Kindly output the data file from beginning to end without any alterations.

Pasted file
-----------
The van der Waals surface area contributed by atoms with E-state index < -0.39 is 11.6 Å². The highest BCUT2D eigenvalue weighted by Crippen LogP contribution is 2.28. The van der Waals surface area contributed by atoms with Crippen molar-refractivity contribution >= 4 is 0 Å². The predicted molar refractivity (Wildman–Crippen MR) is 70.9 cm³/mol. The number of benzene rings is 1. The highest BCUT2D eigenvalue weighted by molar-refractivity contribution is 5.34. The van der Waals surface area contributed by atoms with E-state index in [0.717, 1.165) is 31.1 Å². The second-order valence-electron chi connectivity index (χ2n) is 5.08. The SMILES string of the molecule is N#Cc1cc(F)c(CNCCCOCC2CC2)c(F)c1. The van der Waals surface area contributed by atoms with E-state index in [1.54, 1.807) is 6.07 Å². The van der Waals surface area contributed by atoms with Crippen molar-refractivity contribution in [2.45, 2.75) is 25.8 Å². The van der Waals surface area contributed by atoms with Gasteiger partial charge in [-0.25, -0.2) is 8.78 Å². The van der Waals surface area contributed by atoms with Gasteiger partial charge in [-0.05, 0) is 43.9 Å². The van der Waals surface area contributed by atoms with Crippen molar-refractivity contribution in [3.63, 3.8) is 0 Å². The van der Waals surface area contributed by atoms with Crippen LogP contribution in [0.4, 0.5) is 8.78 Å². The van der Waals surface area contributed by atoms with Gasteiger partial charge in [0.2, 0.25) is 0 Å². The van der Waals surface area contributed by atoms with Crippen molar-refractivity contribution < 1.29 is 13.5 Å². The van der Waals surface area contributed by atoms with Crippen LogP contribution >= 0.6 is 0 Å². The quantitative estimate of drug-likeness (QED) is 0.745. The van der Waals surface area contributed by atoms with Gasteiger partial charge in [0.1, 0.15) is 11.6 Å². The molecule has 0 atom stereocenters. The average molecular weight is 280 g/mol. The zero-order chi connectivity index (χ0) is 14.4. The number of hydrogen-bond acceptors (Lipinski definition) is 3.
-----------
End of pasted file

The van der Waals surface area contributed by atoms with E-state index < -0.39 is 11.6 Å². The highest BCUT2D eigenvalue weighted by Crippen LogP contribution is 2.28. The van der Waals surface area contributed by atoms with Crippen molar-refractivity contribution >= 4 is 0 Å². The predicted molar refractivity (Wildman–Crippen MR) is 70.9 cm³/mol. The number of benzene rings is 1. The highest BCUT2D eigenvalue weighted by molar-refractivity contribution is 5.34. The van der Waals surface area contributed by atoms with E-state index in [0.717, 1.165) is 31.1 Å². The second-order valence-electron chi connectivity index (χ2n) is 5.08. The SMILES string of the molecule is N#Cc1cc(F)c(CNCCCOCC2CC2)c(F)c1. The van der Waals surface area contributed by atoms with E-state index in [1.54, 1.807) is 6.07 Å². The van der Waals surface area contributed by atoms with Crippen molar-refractivity contribution in [2.45, 2.75) is 25.8 Å². The van der Waals surface area contributed by atoms with Gasteiger partial charge in [-0.25, -0.2) is 8.78 Å². The van der Waals surface area contributed by atoms with Gasteiger partial charge in [-0.05, 0) is 43.9 Å². The van der Waals surface area contributed by atoms with Crippen molar-refractivity contribution in [3.63, 3.8) is 0 Å². The van der Waals surface area contributed by atoms with Crippen LogP contribution in [0.4, 0.5) is 8.78 Å². The van der Waals surface area contributed by atoms with Gasteiger partial charge in [0.2, 0.25) is 0 Å². The van der Waals surface area contributed by atoms with Crippen molar-refractivity contribution < 1.29 is 13.5 Å². The van der Waals surface area contributed by atoms with Crippen LogP contribution >= 0.6 is 0 Å². The quantitative estimate of drug-likeness (QED) is 0.745. The van der Waals surface area contributed by atoms with Gasteiger partial charge in [0.1, 0.15) is 11.6 Å². The molecule has 0 atom stereocenters. The average molecular weight is 280 g/mol. The zero-order chi connectivity index (χ0) is 14.4. The number of hydrogen-bond acceptors (Lipinski definition) is 3.